|Publication number||US5035996 A|
|Application number||US 07/360,120|
|Publication date||Jul 30, 1991|
|Filing date||Jun 1, 1989|
|Priority date||Jun 1, 1989|
|Also published as||CA2017522A1, CA2017522C, DE401037T1, DE69022291D1, DE69022291T2, EP0401037A2, EP0401037A3, EP0401037B1, US7687247|
|Publication number||07360120, 360120, US 5035996 A, US 5035996A, US-A-5035996, US5035996 A, US5035996A|
|Inventors||James L. Hartley|
|Original Assignee||Life Technologies, Inc.|
|Export Citation||BiBTeX, EndNote, RefMan|
|Patent Citations (1), Non-Patent Citations (6), Referenced by (135), Classifications (13), Legal Events (7) |
|External Links: USPTO, USPTO Assignment, Espacenet|
Process for controlling contamination of nucleic acid amplification reactions
US 5035996 A
In the process according to this invention, an amplification procedure is performed on a first sample in which one or more of the four normal ribonucleoside triphosphates (rNTPs) or deoxyribonucleoside triphosphates (dNTPs) is replaced with an exo-sample nucleotide. After amplification, any contaminating amplified product that may be remaining is subjected to a physical, chemical, enzymatic, or biological treatment which renders nucleic acid containing the exo-sample nucleotide substantially unamplifiable. The treatment may be done as a separate step or it may be done in the presence of a second sample containing nucleic acid sequences to be amplified. The amplified nucleic acid sequences derived from the first sample which contaminate the second sample are not further substantially amplified during amplification of nucleic acid sequences of the second sample.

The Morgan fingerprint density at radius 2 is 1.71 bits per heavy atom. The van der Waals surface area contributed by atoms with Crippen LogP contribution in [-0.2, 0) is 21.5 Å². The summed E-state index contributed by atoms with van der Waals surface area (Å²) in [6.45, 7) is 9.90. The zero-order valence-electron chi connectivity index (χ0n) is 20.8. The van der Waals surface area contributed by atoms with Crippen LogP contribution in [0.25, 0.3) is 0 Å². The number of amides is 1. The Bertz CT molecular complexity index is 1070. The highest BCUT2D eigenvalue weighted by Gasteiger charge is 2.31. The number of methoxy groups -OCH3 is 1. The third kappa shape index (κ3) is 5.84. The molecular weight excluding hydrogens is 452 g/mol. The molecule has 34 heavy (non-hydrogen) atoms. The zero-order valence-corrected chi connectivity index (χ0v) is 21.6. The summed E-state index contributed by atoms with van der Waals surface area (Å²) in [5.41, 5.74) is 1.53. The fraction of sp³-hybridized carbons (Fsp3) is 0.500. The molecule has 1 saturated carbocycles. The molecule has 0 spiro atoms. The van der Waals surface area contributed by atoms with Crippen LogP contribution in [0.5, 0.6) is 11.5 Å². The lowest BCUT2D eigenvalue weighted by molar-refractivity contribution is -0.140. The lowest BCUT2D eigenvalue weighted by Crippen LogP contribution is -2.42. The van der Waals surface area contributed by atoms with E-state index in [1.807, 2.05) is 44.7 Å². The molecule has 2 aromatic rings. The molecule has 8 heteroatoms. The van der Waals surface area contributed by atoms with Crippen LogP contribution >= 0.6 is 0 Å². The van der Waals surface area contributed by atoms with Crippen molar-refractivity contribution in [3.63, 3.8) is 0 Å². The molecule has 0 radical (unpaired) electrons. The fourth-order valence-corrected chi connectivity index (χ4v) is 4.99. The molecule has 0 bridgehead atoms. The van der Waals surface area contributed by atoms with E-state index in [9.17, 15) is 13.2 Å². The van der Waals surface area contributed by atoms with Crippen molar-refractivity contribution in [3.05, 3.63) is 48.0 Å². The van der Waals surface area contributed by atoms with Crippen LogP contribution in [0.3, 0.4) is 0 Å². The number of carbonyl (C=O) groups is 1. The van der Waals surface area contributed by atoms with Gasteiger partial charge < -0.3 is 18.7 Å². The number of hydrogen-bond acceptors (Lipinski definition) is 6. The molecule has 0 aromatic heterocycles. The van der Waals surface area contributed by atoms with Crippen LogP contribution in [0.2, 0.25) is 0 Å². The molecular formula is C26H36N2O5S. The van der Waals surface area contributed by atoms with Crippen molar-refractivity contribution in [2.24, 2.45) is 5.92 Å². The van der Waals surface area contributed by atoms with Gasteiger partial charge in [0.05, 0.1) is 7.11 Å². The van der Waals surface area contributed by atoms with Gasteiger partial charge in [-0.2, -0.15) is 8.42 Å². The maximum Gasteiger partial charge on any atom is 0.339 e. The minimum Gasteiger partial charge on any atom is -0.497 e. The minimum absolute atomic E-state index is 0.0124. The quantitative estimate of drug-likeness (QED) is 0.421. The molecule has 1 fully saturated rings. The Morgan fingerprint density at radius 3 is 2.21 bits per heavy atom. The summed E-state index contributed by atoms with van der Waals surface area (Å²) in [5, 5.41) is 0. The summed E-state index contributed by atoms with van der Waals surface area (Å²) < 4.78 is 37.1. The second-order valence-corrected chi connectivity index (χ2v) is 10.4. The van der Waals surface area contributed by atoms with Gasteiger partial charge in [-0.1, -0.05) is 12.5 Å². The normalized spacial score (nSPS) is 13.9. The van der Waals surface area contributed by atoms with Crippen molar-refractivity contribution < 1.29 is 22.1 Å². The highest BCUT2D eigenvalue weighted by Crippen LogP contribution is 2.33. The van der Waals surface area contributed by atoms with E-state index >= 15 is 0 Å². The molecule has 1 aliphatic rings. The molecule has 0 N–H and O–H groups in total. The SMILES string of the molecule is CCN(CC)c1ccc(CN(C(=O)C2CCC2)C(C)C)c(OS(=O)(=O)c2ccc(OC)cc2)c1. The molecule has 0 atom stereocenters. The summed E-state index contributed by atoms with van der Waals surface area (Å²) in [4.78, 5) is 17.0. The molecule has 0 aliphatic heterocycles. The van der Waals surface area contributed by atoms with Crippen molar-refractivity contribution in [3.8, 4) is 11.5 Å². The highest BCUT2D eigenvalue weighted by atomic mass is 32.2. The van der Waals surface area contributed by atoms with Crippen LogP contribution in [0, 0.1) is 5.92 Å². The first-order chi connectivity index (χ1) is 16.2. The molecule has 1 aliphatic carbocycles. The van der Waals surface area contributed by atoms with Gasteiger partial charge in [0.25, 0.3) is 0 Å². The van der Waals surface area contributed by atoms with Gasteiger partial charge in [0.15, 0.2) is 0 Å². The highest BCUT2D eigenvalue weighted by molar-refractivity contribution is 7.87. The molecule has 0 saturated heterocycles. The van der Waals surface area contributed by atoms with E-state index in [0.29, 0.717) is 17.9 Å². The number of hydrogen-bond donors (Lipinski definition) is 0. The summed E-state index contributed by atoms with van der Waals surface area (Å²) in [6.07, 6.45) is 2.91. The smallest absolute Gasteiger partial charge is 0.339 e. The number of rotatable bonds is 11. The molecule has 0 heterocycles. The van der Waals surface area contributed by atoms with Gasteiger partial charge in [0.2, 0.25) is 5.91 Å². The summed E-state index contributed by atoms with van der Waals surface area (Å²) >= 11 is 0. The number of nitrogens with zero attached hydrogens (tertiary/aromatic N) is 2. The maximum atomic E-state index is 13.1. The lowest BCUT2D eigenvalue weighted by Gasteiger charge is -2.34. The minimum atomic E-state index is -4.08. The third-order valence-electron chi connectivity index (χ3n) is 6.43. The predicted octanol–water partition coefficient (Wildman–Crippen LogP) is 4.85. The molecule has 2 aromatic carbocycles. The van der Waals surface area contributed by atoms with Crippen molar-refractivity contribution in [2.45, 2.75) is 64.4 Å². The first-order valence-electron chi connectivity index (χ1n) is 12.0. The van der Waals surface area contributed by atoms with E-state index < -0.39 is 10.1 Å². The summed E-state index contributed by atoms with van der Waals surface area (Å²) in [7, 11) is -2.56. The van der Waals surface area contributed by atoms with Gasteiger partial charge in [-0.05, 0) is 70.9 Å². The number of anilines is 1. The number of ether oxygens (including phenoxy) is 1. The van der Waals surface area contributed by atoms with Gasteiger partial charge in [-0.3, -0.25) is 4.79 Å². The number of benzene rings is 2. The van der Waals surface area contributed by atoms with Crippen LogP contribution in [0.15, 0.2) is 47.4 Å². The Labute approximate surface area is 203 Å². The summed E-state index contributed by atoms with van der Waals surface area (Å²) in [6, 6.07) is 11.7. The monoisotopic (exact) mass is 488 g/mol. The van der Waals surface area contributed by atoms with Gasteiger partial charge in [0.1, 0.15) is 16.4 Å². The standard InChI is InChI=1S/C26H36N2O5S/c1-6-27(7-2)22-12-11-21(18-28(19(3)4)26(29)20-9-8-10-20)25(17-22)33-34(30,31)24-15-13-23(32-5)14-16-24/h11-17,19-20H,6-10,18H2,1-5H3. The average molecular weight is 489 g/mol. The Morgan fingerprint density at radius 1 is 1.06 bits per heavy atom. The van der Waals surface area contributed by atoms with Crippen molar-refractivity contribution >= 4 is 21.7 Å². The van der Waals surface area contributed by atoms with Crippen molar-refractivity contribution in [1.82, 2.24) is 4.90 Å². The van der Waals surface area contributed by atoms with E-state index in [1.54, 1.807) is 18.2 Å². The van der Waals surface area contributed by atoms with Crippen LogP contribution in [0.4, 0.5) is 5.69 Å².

What is claimed is:
1. A method for controlling contamination in sequential nucleic acid amplification processes comprising first and second nucleic acid amplification processes to amplify nucleic acid sequences in a first and a second sample, respectively, which comprises:
carrying out said first nucleic acid amplification process on said nucleic acid sequence in said first sample in the presence of deoxyuridine triphosphate, to thereby generate a deoxyuracil-containing product of amplification; and
treating said deoxyuracil-containing product of amplification with uracil DNA glycosylase prior to carrying out said second amplification process on said nucleic acid sequence in said second sample.